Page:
This is the mushroom lasagna I make when no one is looking. The one where I take a few traditional cuts, add a few personal touches, and, quite frankly, never look back. Sometimes I use a long pan and use homemade pasta for the layers, other times it’s all about keeping the process quick – store-bought lasagna sheets, etc ragu it is from the freezer. Both versions are shown here.
Be warned, this lasagna is big boy, filling a 13×9 pan with layers of a vibrant, hearty, and creamy mushroom ragu. There are generous dollops of ricotta and silky strips of pasta. For as long as I can remember, I’ve rubbed fragrant lemon zest on the bottom of every lasagna, and that’s a specialty here too.
There are different types of mushroom lasagna. Some are white lasagna, with no tomatoes at all. They rely on creamy béchamel (butter, milk, flour) to give the lasagna some of the desired binding and creaminess. That’s not my version. I generously layer a creamy tomato-based mushroom on top ragu as the main sauce. It’s so rich that I omit the béchamel component found in many lasagna. Lemon zest brings out all the flavors, and depending on how ambitious you are, you can use store-bought sheets of lasagna or make them from homemade pasta.
Fast version vs. slow version
Lasagna is always made with love. These can be day-long affairs, but with a little planning, this can happen fairly quickly. I used mushrooms for the lasagna pictured above ragu thawed out of the freezer with store-bought pasta. Had the whole thing in the oven 30 minutes after going into the kitchen. The other lasagna picture, not so much. i did this ragu I rolled out homemade pasta sheets that same day, and when I say it was an all-day situation, I’m not exaggerating. Either way, a lasagna is never worth the trouble.
Mushroom Lasagna: The Ingredients
The list here is short, so you’ll want to make sure each component is correct, flavorful, and tastes good.
- Mushroom Ragù: There is only one sauce in this lasagna recipe and that is this Mushroom Ragù. It’s a hearty wonderful, slow cooked Tomato and mushroom sauce with finely chopped mushrooms, tomatoes and spices. Keep it in your freezer. Use half for pasta and half for this lasagna.
- Pasta: The choice is yours and both are fantastic! You can use homemade pasta or store-bought lasagne sheets.
- Cheese: The main cheese in this lasagna is ricotta. Parmesan is used more as a finishing cheese.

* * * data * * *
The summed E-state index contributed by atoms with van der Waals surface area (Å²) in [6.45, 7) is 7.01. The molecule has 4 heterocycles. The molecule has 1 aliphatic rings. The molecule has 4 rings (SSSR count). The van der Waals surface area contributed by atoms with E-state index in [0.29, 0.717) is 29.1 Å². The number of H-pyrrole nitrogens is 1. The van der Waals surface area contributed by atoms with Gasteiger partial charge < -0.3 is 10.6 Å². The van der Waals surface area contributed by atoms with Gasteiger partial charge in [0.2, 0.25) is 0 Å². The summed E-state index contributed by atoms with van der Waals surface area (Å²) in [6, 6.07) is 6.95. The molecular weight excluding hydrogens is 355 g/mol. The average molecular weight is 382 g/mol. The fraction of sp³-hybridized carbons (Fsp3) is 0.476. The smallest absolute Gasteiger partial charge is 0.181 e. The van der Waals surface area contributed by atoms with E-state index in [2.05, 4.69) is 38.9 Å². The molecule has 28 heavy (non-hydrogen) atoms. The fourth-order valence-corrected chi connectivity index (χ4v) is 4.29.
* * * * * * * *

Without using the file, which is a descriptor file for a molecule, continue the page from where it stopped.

- Lemon Zest: Don’t skip it. It’s the secret wink of kindness.
- Basil: Use when basil is in season—always fresh basil. But don’t let the lack of basil put you off making this.
Call the mushrooms
All the mushrooms in this lasagna are added to the dish ragu. They are well chopped. However, if you want a mushroom lasagna with more pronounced mushrooms, the choice is yours! De-stalk 1 pound of mushrooms and cut into 1/4-inch slices. Fry in a hot pan with a few tablespoons of olive oil and a pinch of salt until golden brown. Alternatively, you can roast them after tossing them with olive oil in the preheated oven. Add these mushrooms to your lasagna layers.
Mushroom Lasagna: The Process
Here’s a step-by-step guide on how to make this lasagna. First you need to coat your baking dish with butter or oil and then sprinkle with some citrus zest. You see orange here, but I usually use lemon. Or a mix.
In the next step, the lasagne sheets are pre-cooked in boiling salted water. You dip them in a large bowl with ice water and some olive oil. Then place on a baking sheet. See below.
From there, build up the lasagne in layers, starting with a thin layer of ragù. Next, a layer of pasta, more mushroom stew, and then a few dollops of ricotta.
Repeat the process until you run out of ingredients. Make sure to add a decent amount of sauce to finish. Top with ricotta, some basil and even more lemon zest if you like, or keep it simple with some sauce and a finishing layer of parmesan. The lasagna below was made with homemade pasta and parmesan to finish. Bake until golden brown and nice.
Once your lasagna is done baking, let it rest for a few minutes before slicing.
The house rule for this mushroom lasagna is eat half, freeze half. It’s great to reheat and is an easy weeknight meal along with a quick salad or vegetable side. To freeze the lasagna, first let it cool completely. Cut into desired pieces and freeze. Store each slice in a separate container or freezer bag. This makes the work easier and the discs do not freeze together. Store frozen for up to three months.
Warm up the lasagna
Arrange the frozen lasagne slices at least an inch apart on a parchment-lined baking sheet. If you remember, let it thaw a bit beforehand. If you forget it, that’s not a problem because defrosting it will only allow you to reheat it faster. Preheat the oven to 400°F, cover the baking sheet with foil and bake for 30 minutes or until the lasagna is quite hot. You may need to slice it to make sure the center is hot.
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